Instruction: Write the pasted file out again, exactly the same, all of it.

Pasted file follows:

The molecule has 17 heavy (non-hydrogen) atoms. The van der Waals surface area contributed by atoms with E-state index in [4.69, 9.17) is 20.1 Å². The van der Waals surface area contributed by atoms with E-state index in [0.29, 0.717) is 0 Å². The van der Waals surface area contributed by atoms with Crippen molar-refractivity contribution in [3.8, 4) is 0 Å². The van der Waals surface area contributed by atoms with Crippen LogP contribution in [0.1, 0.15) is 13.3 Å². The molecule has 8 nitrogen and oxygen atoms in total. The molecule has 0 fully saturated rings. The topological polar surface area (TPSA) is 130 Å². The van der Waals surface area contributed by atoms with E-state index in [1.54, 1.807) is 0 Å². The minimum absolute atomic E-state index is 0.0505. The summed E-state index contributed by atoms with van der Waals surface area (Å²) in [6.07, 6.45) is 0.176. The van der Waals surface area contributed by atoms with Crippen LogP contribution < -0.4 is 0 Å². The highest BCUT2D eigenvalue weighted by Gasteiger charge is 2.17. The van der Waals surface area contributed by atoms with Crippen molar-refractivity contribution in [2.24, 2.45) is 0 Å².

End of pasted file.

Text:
The molecule has 17 heavy (non-hydrogen) atoms. The van der Waals surface area contributed by atoms with E-state index in [4.69, 9.17) is 20.1 Å². The van der Waals surface area contributed by atoms with E-state index in [0.29, 0.717) is 0 Å². The van der Waals surface area contributed by atoms with Crippen molar-refractivity contribution in [3.8, 4) is 0 Å². The van der Waals surface area contributed by atoms with Crippen LogP contribution in [0.1, 0.15) is 13.3 Å². The molecule has 8 nitrogen and oxygen atoms in total. The molecule has 0 fully saturated rings. The topological polar surface area (TPSA) is 130 Å². The van der Waals surface area contributed by atoms with E-state index in [1.54, 1.807) is 0 Å². The minimum absolute atomic E-state index is 0.0505. The summed E-state index contributed by atoms with van der Waals surface area (Å²) in [6.07, 6.45) is 0.176. The van der Waals surface area contributed by atoms with Crippen LogP contribution < -0.4 is 0 Å². The highest BCUT2D eigenvalue weighted by Gasteiger charge is 2.17. The van der Waals surface area contributed by atoms with Crippen molar-refractivity contribution in [2.24, 2.45) is 0 Å².